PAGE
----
Automated material handling is the secret to one piece flow for lean production

OTTO Motors

Whether you’re running a mid-sized enterprise or a multinational conglomerate, a lean manufacturing system can be integrated in manufacturing and assembly cells that drive a variety of advantages within the operation. One of the biggest benefits to a cellular manufacturing process is the gradual removal of inventory between cells, where operators carefully control stock on hand. This concept is ‘piece of one flow’; it is the ultimate goal of lean systems. Its potential, however, is limited if the material handling to and from (and between) workcells neglects to level production with an on-demand delivery. One piece flow is only truly successful if the operators within the cells adhere to the on-demand process; it’s imperative there is a material handling solution in place that provides operators with the required parts in time for the downstream operator. Failure to do so will lead to the lean waste of waiting.

One piece flow is on-demand, isn't it?

Photo credit: Lean Enterprise Institute

Photo credit: Lean Enterprise Institute

In theory, yes. But let’s look at the classic case: The operator in workcell 1 is a highly skilled, multifunctional employee. She can perform tasks in addition to handling the material and operating the equipment, including quality control, inspection for defects, machine tool maintenance, setup reduction, and problem solving. To start the day, she receives her single piece and completes the task at hand. The second piece arrives before she has a chance to manually transport the first to the next station. As she is a high performer and focused at the task at hand, she thinks “I’m on a roll. Why not do one more?” And so, the one piece flow is interrupted and the operator in workcell 2, although occupied with one of his multiple tasks, neglects to receive the next order on demand. The production of said piece becomes delayed.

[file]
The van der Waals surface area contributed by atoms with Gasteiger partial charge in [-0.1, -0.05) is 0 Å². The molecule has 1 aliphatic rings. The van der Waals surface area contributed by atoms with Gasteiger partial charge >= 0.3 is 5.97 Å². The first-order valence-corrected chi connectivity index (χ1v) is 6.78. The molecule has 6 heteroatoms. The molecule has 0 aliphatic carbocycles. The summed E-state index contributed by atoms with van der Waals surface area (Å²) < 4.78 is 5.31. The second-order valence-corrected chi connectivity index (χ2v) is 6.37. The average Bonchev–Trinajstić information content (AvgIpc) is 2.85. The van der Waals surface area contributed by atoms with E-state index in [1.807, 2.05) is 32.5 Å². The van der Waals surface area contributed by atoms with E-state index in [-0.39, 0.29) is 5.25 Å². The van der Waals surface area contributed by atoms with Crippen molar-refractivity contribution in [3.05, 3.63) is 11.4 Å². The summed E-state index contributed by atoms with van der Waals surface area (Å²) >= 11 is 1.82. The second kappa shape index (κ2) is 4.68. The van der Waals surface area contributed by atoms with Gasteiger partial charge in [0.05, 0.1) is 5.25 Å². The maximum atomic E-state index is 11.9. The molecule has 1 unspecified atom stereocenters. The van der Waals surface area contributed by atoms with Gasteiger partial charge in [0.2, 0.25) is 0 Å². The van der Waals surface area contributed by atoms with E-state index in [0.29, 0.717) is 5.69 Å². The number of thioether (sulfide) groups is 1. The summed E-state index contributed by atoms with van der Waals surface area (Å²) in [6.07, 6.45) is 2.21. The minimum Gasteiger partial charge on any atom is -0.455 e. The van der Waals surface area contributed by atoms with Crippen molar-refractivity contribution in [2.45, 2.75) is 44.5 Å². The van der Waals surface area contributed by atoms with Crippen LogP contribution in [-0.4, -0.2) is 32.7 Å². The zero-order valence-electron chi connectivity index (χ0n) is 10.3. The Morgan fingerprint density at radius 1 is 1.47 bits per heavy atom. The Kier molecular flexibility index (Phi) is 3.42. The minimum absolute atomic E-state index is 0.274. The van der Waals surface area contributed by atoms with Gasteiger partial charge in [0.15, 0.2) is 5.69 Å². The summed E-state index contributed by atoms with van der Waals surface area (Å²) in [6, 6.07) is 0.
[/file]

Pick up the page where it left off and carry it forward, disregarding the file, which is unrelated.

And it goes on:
By the time materials are moved, workcell 2 then receives multiple pieces, slowing the reception and adding time for sorting. That, in turn, delays QA, which creates a bottleneck of materials that are being prepared for invoicing; the likelihood of defects goes up when QA is rushed. Invoicing is hit with multiple orders at the end of the day and cannot process them all before the truck needs to leave and adds to work at the start of the next before the next day's materials can be received. The real cost is not just slowed production, but added overtime labour, higher defect rate, direct costs for expedited shipping, added labour in shipping and receiving for busy periods.

Using automated material handling for lean production

OTTO Motors

A mobile robot can take on a variety of form factors, but those that can support one piece flow production offer flexible, intelligent, on-demand delivery of parts. The material handling can be triggered by the workcell operator, but the actual transportation of parts between cells occurs autonomously. That is to say, the automated material handling system understands where it needs to go and moves dynamically through the layout to bring the part to the next operator.

An automated material handling solution addresses the delivery of material within a known and consistent time that is not subject to breaks, distractions, sick days, etc. ...or operator in workcell 1 getting caught up on building just one more unit. It improves the ability of the lean team to plan with the knowledge of the exact time it takes to deliver parts.

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